Are you looking for the embroidery definition and how it all begun? You came to the right place.
Embroidery is probably the most beautiful craft that can ever be.
Intricate and stunning, embroidery brings a remarkable balance of the elements of visual art and a delicate, graceful feel to everything that it’s put upon.
What is the definition of embroidery?
The art of embroidery has survived the onslaught of time since primitive history, to come out even stronger than ever in the present era.
And only a few other forms of art have echoed throughout the millennia as loud as this did for the world.
Be it the domestic sphere or the professional one, embroidery has established itself a timeless form of art that’s going to keep evolving into better versions of itself with time.
Tip: If you are interested in machine embroidery, here you can check out the latest and compare embroidery machines.
So how could somebody actually define this immortal, ageless art to begin with? What is embroidery?
What has been its history? How did it come into existence? And what were the very first expressions of it ever?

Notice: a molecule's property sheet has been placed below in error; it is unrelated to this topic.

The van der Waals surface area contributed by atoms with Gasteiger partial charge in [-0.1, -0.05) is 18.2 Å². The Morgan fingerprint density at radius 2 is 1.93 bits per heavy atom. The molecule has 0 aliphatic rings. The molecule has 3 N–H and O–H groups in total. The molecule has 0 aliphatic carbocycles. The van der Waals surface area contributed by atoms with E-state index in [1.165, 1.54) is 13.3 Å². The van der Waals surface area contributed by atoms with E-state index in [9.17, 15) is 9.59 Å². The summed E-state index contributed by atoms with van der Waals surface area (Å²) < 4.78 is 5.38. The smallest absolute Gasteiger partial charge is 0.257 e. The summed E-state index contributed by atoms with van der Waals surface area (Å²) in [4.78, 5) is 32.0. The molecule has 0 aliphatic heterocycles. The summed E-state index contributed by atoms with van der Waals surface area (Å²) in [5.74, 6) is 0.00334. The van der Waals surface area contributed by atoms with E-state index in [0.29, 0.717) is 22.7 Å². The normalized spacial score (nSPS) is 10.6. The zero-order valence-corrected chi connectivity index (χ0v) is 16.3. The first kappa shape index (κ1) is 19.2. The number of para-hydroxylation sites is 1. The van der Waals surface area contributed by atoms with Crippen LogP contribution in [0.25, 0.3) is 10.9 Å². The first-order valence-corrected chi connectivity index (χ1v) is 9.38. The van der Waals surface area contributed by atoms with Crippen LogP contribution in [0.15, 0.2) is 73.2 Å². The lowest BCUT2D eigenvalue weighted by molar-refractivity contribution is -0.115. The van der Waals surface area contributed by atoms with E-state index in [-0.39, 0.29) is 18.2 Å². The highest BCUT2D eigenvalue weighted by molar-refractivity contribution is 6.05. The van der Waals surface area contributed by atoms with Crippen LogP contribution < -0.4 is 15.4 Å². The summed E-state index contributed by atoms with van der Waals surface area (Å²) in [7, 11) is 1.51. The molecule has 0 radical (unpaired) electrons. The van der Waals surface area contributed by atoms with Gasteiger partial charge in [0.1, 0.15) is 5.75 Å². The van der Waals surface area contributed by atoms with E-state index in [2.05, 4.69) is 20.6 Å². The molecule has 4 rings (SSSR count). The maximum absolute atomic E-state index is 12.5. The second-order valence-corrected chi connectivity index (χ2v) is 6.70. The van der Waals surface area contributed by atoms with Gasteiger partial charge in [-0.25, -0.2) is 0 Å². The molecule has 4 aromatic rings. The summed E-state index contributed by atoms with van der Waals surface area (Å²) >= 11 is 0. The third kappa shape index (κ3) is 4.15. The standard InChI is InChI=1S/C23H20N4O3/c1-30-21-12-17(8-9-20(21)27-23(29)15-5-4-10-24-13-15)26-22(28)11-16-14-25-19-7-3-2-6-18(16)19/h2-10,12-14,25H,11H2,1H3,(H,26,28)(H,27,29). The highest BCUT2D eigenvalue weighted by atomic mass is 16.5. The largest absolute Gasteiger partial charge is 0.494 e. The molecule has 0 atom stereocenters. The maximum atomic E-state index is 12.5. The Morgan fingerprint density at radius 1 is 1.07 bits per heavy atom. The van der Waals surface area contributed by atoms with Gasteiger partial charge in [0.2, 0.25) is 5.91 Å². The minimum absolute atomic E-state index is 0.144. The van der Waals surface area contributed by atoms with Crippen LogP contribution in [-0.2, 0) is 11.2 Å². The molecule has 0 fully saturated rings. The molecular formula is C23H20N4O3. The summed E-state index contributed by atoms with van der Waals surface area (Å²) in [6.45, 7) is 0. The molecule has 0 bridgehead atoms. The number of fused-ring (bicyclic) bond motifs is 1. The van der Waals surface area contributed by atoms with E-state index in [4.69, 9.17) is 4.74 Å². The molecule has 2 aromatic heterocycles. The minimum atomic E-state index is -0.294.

Let’s find out!
How to define embroidery?
To explain embroidery, one could just as easily say that it’s the art of creating ornate designs on fabric with a needle.
The motifs and patterns of embroidery are furnished in threads of all kinds of materials and different styles of stitches.
The thread work can be further accentuated with embellishments such as sequins, pearls, and beads. The fabric is first put into the embroidery hoops that stretch it taut across, making it easier for you to work on it.
The variations in the different kinds of stitches render the embroidery design it’s unique style and look.